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"Hunt for dark matter turns to ancient minerals" by Anil Ananthaswamy
Nature - July 09, 2018

“Researchers using sophisticated detectors sunk deep underground have searched for signs of dark matter for decades. But now, Katherine Freese, a physicist at the University of Michigan in Ann Arbor, and her colleagues suggest that minerals such as halite (sodium chloride) and zabuyelite (lithium carbonate), can act as ready-made detectors.”

Science Dark Matter Image


"Signal from age of the first stars could shake up search for dark matter" by Adrian Cho
Science - February 28, 2018

“'However, it's too early to rule out a more mundane explanation for the unexpectedly strong absorption,' cautions Katherine Freese, an astrophysicist at the University of Michigan in Ann Arbor. 'Is [this scenario] the only way to explain this? Of course not.'”



"50 Top Women in STEM"
by James A. Barham, The Best Schools - February 1, 2018

"Freese’s main area of research has been on the dark matter/dark energy problem. In particular, she has made several proposals for ways to detect dark matter experimentally, which have led directly to the IceCube Neutrino Observatory at the Amundsen–Scott South Pole Station in Antarctica, and a worldwide consortium of efforts to detect a dark matter “wind” as the Earth and the solar system orbit the Milky Way galaxy. Her work has definitely ruled out the MACHO (massive compact halo object) theory of dark matter, thus giving support to WIMPs (weakly interacting massive particles). In more recent theoretical work, Freese has advanced several conjectures regarding dark matter, including a model known as the Cardassian expansion which replaces dark matter with a modification of Einstein’s field equations, and another hypothesis known as 'dark stars,' which if confirmed would be a new type of star powered by dark matter annihilation rather than fusion."



"15 top science & tech leaders offer surprising predictions for 2018"
by David Freeman, Denise Chow and Prachi Bhardwaj, NBC News MACH - December 31, 2017

"Last October, an amazing neutron star merger event was discovered via gravitational waves from the Laser Interferometer Gravitational-Wave Observatory (LIGO), and 1.7 seconds later in 70 different detectors in all different wavelengths of light. That means gravity travels at a speed very close to that of light. Combining all this information has already been used to rule out many models of gravity beyond Einstein’s relativity. As more events are discovered, we will learn more about relativity, and about the numbers of neutron stars and black holes of different masses. The black holes already discovered, up to 30 times the mass of the sun, are a surprise, and we will learn what other masses are out there."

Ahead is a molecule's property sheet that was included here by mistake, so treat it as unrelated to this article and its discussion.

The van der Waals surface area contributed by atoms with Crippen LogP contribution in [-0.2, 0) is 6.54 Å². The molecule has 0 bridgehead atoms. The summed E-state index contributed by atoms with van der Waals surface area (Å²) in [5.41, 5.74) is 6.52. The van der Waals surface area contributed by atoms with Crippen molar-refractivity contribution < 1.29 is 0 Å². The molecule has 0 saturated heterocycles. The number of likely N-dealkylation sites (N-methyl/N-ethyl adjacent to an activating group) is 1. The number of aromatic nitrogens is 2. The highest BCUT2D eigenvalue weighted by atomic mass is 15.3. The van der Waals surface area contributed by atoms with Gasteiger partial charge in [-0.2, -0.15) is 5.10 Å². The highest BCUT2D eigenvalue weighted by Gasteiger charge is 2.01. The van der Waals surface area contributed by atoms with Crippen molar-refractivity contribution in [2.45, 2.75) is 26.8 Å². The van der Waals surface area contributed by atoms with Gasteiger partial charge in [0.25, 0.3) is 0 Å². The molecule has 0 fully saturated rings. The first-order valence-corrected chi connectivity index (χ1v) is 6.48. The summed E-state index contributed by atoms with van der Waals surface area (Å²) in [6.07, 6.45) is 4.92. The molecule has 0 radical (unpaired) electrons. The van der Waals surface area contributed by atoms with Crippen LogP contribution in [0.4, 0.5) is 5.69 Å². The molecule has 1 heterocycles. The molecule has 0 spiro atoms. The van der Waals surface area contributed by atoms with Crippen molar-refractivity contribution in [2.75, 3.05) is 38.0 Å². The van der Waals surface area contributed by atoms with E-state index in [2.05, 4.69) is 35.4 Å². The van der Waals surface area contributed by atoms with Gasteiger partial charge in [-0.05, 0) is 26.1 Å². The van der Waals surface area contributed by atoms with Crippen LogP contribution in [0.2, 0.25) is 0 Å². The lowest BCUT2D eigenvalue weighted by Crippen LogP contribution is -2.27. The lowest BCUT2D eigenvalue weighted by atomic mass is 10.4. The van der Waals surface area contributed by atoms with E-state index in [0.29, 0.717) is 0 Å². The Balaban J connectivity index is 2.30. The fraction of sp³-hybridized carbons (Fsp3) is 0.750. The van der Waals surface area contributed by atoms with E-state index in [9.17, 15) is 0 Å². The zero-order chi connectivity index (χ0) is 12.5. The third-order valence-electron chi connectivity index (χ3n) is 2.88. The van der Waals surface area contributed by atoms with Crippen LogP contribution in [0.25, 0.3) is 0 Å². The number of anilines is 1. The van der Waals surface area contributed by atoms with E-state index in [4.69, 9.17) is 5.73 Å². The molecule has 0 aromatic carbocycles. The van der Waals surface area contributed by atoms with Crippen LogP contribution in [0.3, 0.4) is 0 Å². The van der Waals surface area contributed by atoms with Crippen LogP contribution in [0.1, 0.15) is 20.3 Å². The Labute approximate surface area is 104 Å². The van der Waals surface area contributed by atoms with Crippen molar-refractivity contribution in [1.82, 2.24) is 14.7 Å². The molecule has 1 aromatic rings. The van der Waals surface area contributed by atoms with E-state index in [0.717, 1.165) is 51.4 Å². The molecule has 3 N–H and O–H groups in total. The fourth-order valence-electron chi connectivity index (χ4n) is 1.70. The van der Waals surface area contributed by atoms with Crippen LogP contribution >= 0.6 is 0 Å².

LSA The Future is Dark


"The Future is Dark" by Elizabeth Wason
University of Michigan LSA - October 23, 2017

“It’s 85 percent of all matter,” says theoretical physicist Katherine Freese about dark matter in the universe. “We’ve got to find out what the hell it is, obviously.”

Cosmic Cocktail Shaker


LSA's "Summer School" Reading List Includes The Cosmic Cocktail
University of Michigan LSA - June 19, 2017

Physicists take dark matter seriously, and The Cosmic Cocktail author and LSA physicist Katherine Freese is no exception. In her recent book, Freese combines hardcore research with funny anecdotes to show what some scientists do when their academic conference shuts down for the day. Freese herself hangs out with the queen of Sweden, theorizes about the building blocks of dark matter, and remembers the poetic beauty (but freezing swimming temperatures) of British lakes. What’s dark matter made of? Well, we don’t know yet, but Freese prepares us for the discovery that everyone swears will happen in the next few short years.

Image of KT Freese


"A Mind Bending Physics Theory: Did Dark Stars Form The Universe?" by Mr. Peppermint
Onedio - May 24, 2017

Thirty years ago, her theories about an unseen glue that helped shape the Universe led to the building of underground particle accelerators around Earth, such as the machines at Cern in Europe. And the particle they are looking for? They are called Wimps, and according to Freese, stars made of this illusive stuff may even have helped create the cosmos, billions of years ago.

Freese Card


"Notable Women in the Physical Sciences"
The Educational Card Project - April 30, 2017

Freese featured as a card in the Educational Card Project.



"Virtual Special Issue on Women in Physics 2017"
by Kate Keahey, Elsevier - March 8, 2017

The article featrures "Cardassian expansion: a model in which the universe is flat, matter dominated, and accelerating" - Katherine Freese, Matthew Lewis


"19 Women Leading Math and Physics"
by Natalie Wolchover, Quanta Magazine - March 8, 2017

"'In my entire career I’ve always been aware of being a woman in physics,' the theoretical astrophysicist Katherine Freese told Quanta in 2014. When she moved to Sweden that year to head up the Nordic Institute for Theoretical Physics, she was drawn to the cultural acceptance of women in science there. 'On the entire planet, as far as I can tell, the best place for a woman to do science is Scandinavia,' she said."

Freese's former graduate student, Janna Levin, is also featured.


"17 Top Female Scientists Who Have Changed the World" by Colleen Curry
Global Citizen - February 10, 2017

"Freese is a trailblazing modern scientist who studies dark matter, including studying “dark stars” in the universe, something that has never been observed directly by a human. She’s the Director of Nordita, an institute for theoretical physics in Stockholm."

NBC News


"11 Surprising Predictions for 2017 From Some of The Biggest Names In Science"
by David Freeman, NBC News - December 29, 2016

My work seeks to understand what the universe is made of. Ordinary atomic material makes up only five percent of the universe. Most of the mass in the universe is made of dark matter, and we want to know what it is.

Right now, only one experiment has detected a hint of dark matter: the Italian Dark Matter Experiment (DAMA). The technique the DAMA scientists use is based on a paper I wrote, and so I am dying to know if their results are right. In 2017 three other experiments will be in a position to show once and for all whether or not DAMA has actually discovered dark matter. It is possible that the 80-year-old dark matter puzzle will finally be solved.